How to Experience Joy in Illness
Joy can be very elusive when living with a chronic illness like Lyme disease. Our days and thoughts become consumed with the pain and difficulties of the illness. When you don’t feel good, you will naturally be consumed with thoughts of not feeling good. There are great losses that we experience when a chronic illness takes over our lives. These losses can cause sadness, anxiety, grief, and depression, among other things. Most of the time, these emotions must be dealt with before we can experience joy.
However, you can break out of the chains these emotions wrap around your soul. Don’t ignore the emotions that make you feel uneasy. Instead, allow yourself to feel the emotion, whether it is sadness, anger, or depression. You might be feeling anger at your circumstances because you lost your job due to sickness, or grief because of the loss of the lifestyle you were used to living. These are very valid emotions.
The five stages of grief, as defined by Elizabeth Kublher-Ross, are normal processes that we go through when experiencing a loss in our lives. They are: denial, anger, bargaining, depression, and acceptance. It takes time to work through these feelings, but it is vital to realize that the emotions will not go away simply because you try to ignore them. It is worth the effort to tend to the feelings that bubble to the surface, no matter how unpleasant at the time.
Don’t be afraid of these “negative” emotions, as they are not “bad,” in the normal sense of the word. Emotions are tools that help us look under the surface and find the hurts that we might not be aware that we are experiencing. Identify the emotions you are experiencing and their cause, and then allow yourself to feel them, even though they are unpleasant.
You may want to write out your emotions in a journal, or talk to a counselor to help you process the experiences in your life. As you allow yourself to work through the hard emotions like anger, grief, and depression, your capacity for joy will increase little by little.
Negativity is one emotion we can get stuck in because of the difficulty of life with pain and illness. In order to increase your capacity to experience joy in spite of the difficulties of chronic illness, try a few of these ideas:
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1. Begin by writing down every thought that has a negative connotation. After you have written down several of these, examine each one, and then turn each negative into a positive thought. For example, the thought, “I am in so much pain” could be turned into “I am so glad I am still able to continue ___________.” The next time you find yourself thinking the negative thought, quickly turn it into the positive thought. Changing your thoughts in this way enables you to have a new perspective as well as an attitude of gratitude.
2. Speaking of gratitude, begin a habit of thinking of 3 things you are thankful for at the end of each day. Consider writing these thoughts down in a gratitude journal or daily planner as a way of helping you remember to do this each day.
3. Plan activities that bring you joy. When living with chronic illness, we often become socially isolated as we naturally choose to “opt out” of activities because we don’t feel good. You will have to be intentional about doing things that bring you joy. Go out with friends occasionally even if it causes a few hours of physical discomfort. Find a creative outlet that helps you relax, such as coloring or writing.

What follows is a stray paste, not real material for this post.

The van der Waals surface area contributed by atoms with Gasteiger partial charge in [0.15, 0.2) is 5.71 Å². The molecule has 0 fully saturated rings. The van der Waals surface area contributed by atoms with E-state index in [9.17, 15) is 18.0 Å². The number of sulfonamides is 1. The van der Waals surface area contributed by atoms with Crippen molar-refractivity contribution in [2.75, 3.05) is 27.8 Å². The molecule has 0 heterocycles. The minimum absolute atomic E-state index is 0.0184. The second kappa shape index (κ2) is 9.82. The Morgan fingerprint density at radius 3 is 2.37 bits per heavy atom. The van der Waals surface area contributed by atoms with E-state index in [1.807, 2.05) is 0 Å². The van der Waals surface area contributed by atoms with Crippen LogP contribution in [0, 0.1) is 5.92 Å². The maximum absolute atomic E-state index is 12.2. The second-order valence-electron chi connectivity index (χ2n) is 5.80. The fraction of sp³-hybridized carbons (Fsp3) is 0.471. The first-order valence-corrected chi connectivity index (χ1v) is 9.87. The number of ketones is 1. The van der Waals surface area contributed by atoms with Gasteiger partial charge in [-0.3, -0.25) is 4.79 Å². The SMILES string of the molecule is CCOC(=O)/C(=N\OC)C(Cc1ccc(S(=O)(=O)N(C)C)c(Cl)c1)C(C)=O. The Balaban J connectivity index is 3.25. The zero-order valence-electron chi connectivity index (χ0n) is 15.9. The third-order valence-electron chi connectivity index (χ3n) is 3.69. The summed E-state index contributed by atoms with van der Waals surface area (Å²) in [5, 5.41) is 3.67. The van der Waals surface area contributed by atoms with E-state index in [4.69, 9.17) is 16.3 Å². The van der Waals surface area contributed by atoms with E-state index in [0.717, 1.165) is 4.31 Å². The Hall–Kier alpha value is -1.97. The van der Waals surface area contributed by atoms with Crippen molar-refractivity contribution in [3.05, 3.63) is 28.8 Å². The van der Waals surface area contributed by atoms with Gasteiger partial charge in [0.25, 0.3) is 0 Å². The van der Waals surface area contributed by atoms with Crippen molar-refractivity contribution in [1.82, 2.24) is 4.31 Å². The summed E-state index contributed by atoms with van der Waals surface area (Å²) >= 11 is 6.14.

4. Daily self-care is an important part of enabling yourself to experience joy. If you are not in the habit of prioritizing daily self-care, try adding a few of these things to your routine so that you will feel more rested and rejuvenated: a daily bath, an occasional massage, a 20 minute rest period (even if you don’t use it to sleep), time to read a book you enjoy, a diet with whole foods instead of processed food (as whole foods will give you more energy), a new habit of drinking 6-8 glasses of water each day to give yourself more energy and prevent sluggishness caused by dehydration.
5. If your schedule is too full, joy will continue to evade you. Examine your schedule for ways you can slow down the pace. If you have children, consider limiting their activities to one per semester. Discontinue those activities that continually drain your energy without giving you any positive benefits. Don’t participate in things just because you think you are “supposed to” or just to satisfy someone else. These activities will drain the energy you might have used to participate in another activity that brings you joy. Consider stopping those activities that are not truly important or meaningful to you.
6. If you are experiencing feelings of depression or hopelessness that persist longer than two weeks, discuss this with your doctor, as antidepressants may be beneficial. Supplements such as St. John’s Wort or kava kava can also help to improve your mood and relieve anxiety. Check with your doctor before mixing supplements with prescription medications.
As you begin to incorporate some of these ideas into your daily routine, joy will begin to come back into your life. It might not happen all at once, so don’t be discouraged if you don’t notice it right away. It is your daily practices that will increase your joy, so by continuing these new habits, you will create a greater capacity to experience joy. Your circumstance of chronic illness may not change, but that doesn’t mean you can’t still experience a life filled with joy.
Laurie Miller is an author wife, mom, registered nurse, and patient with chronic illness. She enjoys spending time with family, reading, and blogging at godlivingwithchronicillness.com . Join her at www.facebook.com/godlivinggirls  for an upcoming women’s online study on “Finding Joy and Purpose in Chronic Illness” starting Feb 1, 2016. Contact her at email@example.com  to join.